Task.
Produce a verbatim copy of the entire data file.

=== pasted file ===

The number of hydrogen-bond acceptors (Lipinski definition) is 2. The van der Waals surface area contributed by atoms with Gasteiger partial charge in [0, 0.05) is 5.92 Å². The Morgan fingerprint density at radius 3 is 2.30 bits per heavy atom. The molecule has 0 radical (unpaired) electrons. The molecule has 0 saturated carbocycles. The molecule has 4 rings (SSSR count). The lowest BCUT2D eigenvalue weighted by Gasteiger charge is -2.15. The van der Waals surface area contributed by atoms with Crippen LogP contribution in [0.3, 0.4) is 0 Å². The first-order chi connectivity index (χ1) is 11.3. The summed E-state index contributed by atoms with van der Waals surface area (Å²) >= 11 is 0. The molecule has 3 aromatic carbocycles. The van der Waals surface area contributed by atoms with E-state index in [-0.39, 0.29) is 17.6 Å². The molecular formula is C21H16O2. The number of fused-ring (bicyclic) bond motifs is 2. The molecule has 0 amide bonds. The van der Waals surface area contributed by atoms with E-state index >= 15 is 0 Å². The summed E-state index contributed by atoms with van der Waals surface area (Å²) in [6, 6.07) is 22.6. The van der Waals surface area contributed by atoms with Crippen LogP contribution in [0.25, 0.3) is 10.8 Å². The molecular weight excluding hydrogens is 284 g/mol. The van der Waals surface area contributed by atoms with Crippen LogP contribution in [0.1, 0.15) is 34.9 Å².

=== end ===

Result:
The number of hydrogen-bond acceptors (Lipinski definition) is 2. The van der Waals surface area contributed by atoms with Gasteiger partial charge in [0, 0.05) is 5.92 Å². The Morgan fingerprint density at radius 3 is 2.30 bits per heavy atom. The molecule has 0 radical (unpaired) electrons. The molecule has 0 saturated carbocycles. The molecule has 4 rings (SSSR count). The lowest BCUT2D eigenvalue weighted by Gasteiger charge is -2.15. The van der Waals surface area contributed by atoms with Crippen LogP contribution in [0.3, 0.4) is 0 Å². The first-order chi connectivity index (χ1) is 11.3. The summed E-state index contributed by atoms with van der Waals surface area (Å²) >= 11 is 0. The molecule has 3 aromatic carbocycles. The van der Waals surface area contributed by atoms with E-state index in [-0.39, 0.29) is 17.6 Å². The molecular formula is C21H16O2. The number of fused-ring (bicyclic) bond motifs is 2. The molecule has 0 amide bonds. The van der Waals surface area contributed by atoms with E-state index >= 15 is 0 Å². The summed E-state index contributed by atoms with van der Waals surface area (Å²) in [6, 6.07) is 22.6. The van der Waals surface area contributed by atoms with Crippen LogP contribution in [0.25, 0.3) is 10.8 Å². The molecular weight excluding hydrogens is 284 g/mol. The van der Waals surface area contributed by atoms with Crippen LogP contribution in [0.1, 0.15) is 34.9 Å².